So there it is, my winter plan. The trickiest part will be occupying the toddlers while I exercise. But as with anything, I think once they get used to my routine, they’ll settle in and let me be. And I love that they will see me exercise and have an opportunity to get involved. That’s one reason I loved running with the double jogger this summer because I love for them to be a part of my healthy lifestyle choices.
And remember how I was talking about needing more time in my day? Well, cutting out the drive to and from the gym and the time it takes to check the girls in and out of childcare, I’m already gaining some new space in my day.
We have one more week to enjoy our gym membership, so I’m savoring the childcare and all the amenities while I can. But I’m excited to try round 2 of this exercise plan. I love a good challenge.
What free or cheap ways do you exercise and stay active?
I don’t always feel this way, but this week, it’s droning along in my head and heart.
There is so much I want to do – and it’s good stuff, too. I want to write more, I want solitude, I want to do more thrifting and sew my own pillows and refinish some furniture.
But I have two toddlers and I’m pregnant. So sometimes, instead of writing a brilliant essay that I just know publishers would clamor over, I am sitting on the floor coloring with my girls or emptying the dishwasher again or turning over another load of laundry.
Or sometimes, I’m just sleeping.
For me, right now, nap time is about naps. Most of the time, I can’t sleep – my mind runs a million miles an hour and I usually think about food: what’s for dinner, what food I can plant this spring, next week’s meal plan and what’s for the next snack…you get the idea – food! (I mentioned I’m pregnant, right?)
Even if I don’t sleep, I make myself lie down and treasure nap time for resting. In the same respect, evenings are for sleeping. These days, I’m going to bed between 8:00 and 9:00pm. Starting about 5:00pm, I start counting the minutes until I can go to bed again.
The real truth is that there is enough time in the day, but my priority right now is rest and sleep. I know these are vital to health, but it’s hard to put them on my to-do list and check them off – I never feel accomplished after I take a nap.
But rest should find its way onto my to-do list, and maybe yours, too. There are seasons for everything and right now, my season is one of rest. I still have my daily to-do lists and laundry and essay ideas and attempts at quiet time with God, but for now, I’m embracing rest.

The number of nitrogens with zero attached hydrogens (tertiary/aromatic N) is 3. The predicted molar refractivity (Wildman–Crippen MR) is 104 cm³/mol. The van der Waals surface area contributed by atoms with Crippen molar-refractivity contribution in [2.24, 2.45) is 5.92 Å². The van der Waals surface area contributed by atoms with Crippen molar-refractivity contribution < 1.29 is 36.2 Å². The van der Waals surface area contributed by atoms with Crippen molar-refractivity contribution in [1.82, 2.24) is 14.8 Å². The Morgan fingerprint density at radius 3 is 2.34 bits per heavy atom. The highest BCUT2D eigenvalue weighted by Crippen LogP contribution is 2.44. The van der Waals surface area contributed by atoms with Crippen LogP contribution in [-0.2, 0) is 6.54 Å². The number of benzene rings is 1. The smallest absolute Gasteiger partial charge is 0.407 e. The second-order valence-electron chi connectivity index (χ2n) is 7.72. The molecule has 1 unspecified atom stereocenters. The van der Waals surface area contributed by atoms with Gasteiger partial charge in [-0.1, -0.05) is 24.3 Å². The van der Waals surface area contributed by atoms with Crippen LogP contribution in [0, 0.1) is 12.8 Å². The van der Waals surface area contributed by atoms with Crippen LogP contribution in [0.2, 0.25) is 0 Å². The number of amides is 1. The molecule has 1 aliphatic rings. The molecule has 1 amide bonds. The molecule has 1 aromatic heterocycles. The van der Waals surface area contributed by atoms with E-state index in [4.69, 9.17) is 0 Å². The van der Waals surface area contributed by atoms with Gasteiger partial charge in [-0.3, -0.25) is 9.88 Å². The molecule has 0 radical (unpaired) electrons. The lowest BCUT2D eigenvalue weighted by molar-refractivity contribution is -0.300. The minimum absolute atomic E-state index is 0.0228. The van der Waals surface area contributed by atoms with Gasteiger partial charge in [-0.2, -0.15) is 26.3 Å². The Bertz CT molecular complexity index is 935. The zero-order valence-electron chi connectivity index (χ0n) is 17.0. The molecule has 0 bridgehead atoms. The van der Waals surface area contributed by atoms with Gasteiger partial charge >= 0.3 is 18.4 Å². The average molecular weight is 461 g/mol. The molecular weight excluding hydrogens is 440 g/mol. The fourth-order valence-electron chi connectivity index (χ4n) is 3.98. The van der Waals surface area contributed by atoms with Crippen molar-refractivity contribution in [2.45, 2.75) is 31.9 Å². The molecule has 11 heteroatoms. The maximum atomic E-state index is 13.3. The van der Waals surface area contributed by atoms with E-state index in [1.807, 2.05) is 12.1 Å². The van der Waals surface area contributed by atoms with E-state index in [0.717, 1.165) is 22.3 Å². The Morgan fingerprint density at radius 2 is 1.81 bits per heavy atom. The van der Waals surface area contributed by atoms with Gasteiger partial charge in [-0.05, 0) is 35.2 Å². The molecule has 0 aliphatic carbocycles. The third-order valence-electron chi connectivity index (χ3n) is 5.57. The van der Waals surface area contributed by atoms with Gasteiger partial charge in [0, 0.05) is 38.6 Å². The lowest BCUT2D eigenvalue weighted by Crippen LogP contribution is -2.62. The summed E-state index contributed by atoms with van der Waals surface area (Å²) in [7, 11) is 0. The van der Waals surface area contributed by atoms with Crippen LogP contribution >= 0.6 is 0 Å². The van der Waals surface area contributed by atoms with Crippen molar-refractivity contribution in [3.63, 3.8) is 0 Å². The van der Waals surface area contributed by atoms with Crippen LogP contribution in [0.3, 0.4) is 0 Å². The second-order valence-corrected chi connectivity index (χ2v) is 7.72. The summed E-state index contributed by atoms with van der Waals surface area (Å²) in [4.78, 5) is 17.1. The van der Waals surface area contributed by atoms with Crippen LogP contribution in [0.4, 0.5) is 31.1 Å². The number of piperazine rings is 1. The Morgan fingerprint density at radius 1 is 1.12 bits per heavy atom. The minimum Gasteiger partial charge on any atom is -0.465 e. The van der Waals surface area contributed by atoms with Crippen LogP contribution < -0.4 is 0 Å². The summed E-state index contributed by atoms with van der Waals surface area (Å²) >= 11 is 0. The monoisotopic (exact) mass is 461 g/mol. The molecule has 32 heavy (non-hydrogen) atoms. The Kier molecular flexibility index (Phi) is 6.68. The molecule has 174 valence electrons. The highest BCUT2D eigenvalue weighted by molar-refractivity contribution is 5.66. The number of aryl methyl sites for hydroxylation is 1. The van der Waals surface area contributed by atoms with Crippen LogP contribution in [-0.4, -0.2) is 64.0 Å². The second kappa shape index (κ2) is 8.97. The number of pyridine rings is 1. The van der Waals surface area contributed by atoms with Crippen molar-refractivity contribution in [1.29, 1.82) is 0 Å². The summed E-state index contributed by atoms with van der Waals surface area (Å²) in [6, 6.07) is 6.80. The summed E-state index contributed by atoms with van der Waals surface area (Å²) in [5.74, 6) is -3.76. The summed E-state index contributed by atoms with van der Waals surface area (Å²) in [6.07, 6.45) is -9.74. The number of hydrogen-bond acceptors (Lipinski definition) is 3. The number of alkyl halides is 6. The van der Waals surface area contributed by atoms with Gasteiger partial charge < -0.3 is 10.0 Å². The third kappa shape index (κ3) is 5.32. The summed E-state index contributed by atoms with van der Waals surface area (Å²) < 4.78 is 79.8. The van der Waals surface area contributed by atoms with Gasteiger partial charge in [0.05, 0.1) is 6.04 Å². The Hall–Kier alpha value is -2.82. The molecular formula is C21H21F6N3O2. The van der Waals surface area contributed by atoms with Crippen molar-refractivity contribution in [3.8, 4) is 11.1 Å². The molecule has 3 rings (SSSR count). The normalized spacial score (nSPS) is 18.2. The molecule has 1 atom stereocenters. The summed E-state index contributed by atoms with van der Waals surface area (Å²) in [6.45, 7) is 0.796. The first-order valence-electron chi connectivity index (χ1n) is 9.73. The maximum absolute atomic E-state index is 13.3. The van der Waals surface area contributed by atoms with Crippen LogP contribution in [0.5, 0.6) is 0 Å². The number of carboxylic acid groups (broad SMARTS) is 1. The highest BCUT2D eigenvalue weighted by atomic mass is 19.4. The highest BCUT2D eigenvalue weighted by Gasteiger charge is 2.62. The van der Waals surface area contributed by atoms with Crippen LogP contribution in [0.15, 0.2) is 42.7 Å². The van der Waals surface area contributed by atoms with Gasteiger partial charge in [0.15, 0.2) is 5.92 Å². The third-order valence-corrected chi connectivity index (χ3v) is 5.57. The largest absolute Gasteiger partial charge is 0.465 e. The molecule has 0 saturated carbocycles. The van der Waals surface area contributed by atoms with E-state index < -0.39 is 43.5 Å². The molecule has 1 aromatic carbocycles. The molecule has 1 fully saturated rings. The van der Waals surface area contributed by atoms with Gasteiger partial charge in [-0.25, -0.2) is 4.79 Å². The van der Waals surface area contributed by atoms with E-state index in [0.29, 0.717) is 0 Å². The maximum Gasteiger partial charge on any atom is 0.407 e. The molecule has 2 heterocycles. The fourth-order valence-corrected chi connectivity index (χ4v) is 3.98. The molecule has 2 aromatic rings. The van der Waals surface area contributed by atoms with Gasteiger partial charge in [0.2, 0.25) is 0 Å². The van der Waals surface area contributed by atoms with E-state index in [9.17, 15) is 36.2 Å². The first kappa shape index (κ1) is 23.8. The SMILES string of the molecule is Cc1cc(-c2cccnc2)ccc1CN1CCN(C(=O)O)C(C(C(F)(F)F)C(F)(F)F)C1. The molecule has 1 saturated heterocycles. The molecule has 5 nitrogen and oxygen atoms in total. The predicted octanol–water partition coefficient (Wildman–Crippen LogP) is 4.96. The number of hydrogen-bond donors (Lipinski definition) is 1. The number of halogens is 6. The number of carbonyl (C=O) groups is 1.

What a great season for it! I think the high today is somewhere in the teens – there’s no better time to hibernate than winter in Michigan.
I’m embracing my new priority: rest.
Well, I did it…
I loved it!
I’ve been wanting to start running again (I wrote about how much I’ve been craving it) and after getting the okay from my doctor to work it in now that I’m in my second trimester, I gave it a whirl.
The first time, I was cautious. I hopped on the treadmill and I planned to walk 5 min/run 5 min/walk 5 min/run 5 min/walk 5… So I warmed up with a brisk walk then I started a slow jog. It felt great in the sense that it was familiar – the initial jiggling, trying to find my rhythm – I had been here before. Well, 5 minutes of running passed and I kept going.
At about this time, I was starting to feel really good, finding my stride and I was tempted to yell out in the crowded gym: “I’m running!!”
It felt so freeing and seemed just what my body needed.
Although I did not shout anything out loud, I finished my run and got back on the treadmill a few days later and ran even longer, then I did it again a few days later. My sweet spot right now is a walk warmup then a 20-minute run, then cool down. After about 20 minutes, the pressure on my bladder is a little much and my pelvic bones start to ache.
But the running itself feels so good.
Honestly, I used to judge women who ran through their pregnancies and wondered what they were trying to prove. So part of what needed to happen was that I needed to get over myself and my judgements, listen to my body, and go for it.
I’m starting to realize that running seems to be such a sweet spot in general for me - it feels good to find exercise that seems just right for my body – pregnant or not.
So I’m running – pregnant and all. And it feels great. Also, I’ve stopped judging women who continue doing hard exercise during pregnancy and I’m trying to check other judgements I have of people, too. Truth is, all of our bodies are different and we do the best service to our personal health when we listen to what our bodies are telling us.